In fact, the whole cactus can be eaten. In Mexico and the Southwest United States, the cactus itself is stripped of its tiny spines, boiled and eaten as a vegetable called nopalitos. The fruit, nicknamed the tuna, can also be eaten raw or cooked into dishes.

The flesh of the prickly pear is filled with lots of seeds, which are tough on the teeth but completely edible. With a hard shell on the outside, it has the texture of kiwi fruit or melon. It tastes earthy and sweet, with a slight flavor of bubblegum.

Although the fruit inside is succulent, tunas are covered in tiny, hairlike thorns called glochids. Most retailers will remove the thorns, but if they’re fresh from the cactus — be careful! They easily dislodge in your skin and should be handled with gloves or tongs. These tiny needles should not be messed with!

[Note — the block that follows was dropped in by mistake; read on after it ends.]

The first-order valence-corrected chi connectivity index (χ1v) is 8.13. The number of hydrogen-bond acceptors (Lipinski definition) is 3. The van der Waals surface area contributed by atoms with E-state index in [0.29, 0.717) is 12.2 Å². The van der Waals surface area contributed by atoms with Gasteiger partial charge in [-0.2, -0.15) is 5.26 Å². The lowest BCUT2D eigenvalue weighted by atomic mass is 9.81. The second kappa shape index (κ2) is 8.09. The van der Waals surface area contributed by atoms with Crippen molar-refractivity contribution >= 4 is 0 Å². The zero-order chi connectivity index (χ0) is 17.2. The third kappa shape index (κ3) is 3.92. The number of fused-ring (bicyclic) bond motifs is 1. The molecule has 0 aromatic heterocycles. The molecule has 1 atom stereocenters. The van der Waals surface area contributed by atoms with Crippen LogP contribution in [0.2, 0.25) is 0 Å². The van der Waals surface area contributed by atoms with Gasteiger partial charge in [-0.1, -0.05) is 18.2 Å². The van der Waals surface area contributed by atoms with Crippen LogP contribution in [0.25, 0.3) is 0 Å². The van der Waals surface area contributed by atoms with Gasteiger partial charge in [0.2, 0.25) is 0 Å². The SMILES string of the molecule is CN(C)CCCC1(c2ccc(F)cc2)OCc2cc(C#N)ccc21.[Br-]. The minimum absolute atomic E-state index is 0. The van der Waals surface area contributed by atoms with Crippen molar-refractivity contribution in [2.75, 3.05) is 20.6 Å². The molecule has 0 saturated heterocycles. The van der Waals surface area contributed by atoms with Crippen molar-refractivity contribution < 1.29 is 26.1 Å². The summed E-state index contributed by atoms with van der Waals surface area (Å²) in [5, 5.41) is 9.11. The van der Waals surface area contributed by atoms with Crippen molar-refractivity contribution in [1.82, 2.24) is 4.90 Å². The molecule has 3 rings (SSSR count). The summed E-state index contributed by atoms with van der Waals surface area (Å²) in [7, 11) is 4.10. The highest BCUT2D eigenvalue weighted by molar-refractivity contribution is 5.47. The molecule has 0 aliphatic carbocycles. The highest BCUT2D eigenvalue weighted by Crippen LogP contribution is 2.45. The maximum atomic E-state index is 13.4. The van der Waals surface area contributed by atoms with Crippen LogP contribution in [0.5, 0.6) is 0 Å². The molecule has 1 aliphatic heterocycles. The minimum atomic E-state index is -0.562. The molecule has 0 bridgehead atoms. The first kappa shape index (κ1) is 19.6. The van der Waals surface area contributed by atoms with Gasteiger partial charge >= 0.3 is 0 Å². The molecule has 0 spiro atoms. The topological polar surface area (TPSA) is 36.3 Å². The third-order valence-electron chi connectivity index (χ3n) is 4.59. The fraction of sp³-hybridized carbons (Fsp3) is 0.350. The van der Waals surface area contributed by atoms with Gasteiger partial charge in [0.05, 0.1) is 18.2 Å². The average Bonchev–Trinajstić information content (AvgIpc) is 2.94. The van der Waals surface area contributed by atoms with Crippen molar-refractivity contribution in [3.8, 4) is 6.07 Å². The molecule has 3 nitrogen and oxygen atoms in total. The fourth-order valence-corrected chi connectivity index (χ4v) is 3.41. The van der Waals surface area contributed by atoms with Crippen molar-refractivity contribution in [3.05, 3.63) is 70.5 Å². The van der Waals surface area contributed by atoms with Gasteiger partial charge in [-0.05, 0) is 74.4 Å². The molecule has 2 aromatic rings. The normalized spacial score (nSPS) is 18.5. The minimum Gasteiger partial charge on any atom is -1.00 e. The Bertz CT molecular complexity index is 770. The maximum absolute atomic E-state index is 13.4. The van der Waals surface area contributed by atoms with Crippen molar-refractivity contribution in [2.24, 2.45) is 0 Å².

ingredients for prickly pear syrup


You only need three simple ingredients to make this delicious syrup.

Cactus pears

Depending on where you live, you might find the prickly pear cactus fruit at your grocery store. You might also find them in specialty shops. Cactus fruits are in season from late summer through early winter, September through December.

The first time I ever had ripe prickly pears on their own, they were from a roadside stand in South Africa. I didn’t know better and picked up the fruit with my bare hands. The fine hairs got stuck in my fingers and were so sore for a few days. It was NOT nice!

Don’t be like me: Make sure you are careful not to get pricked by using gloves or tongs to handle the fruit. You can also remove the spines yourself.

Most tunas are a deep reddish purple color, but they can also be shades of yellow, orange and green, even as ripe fruit.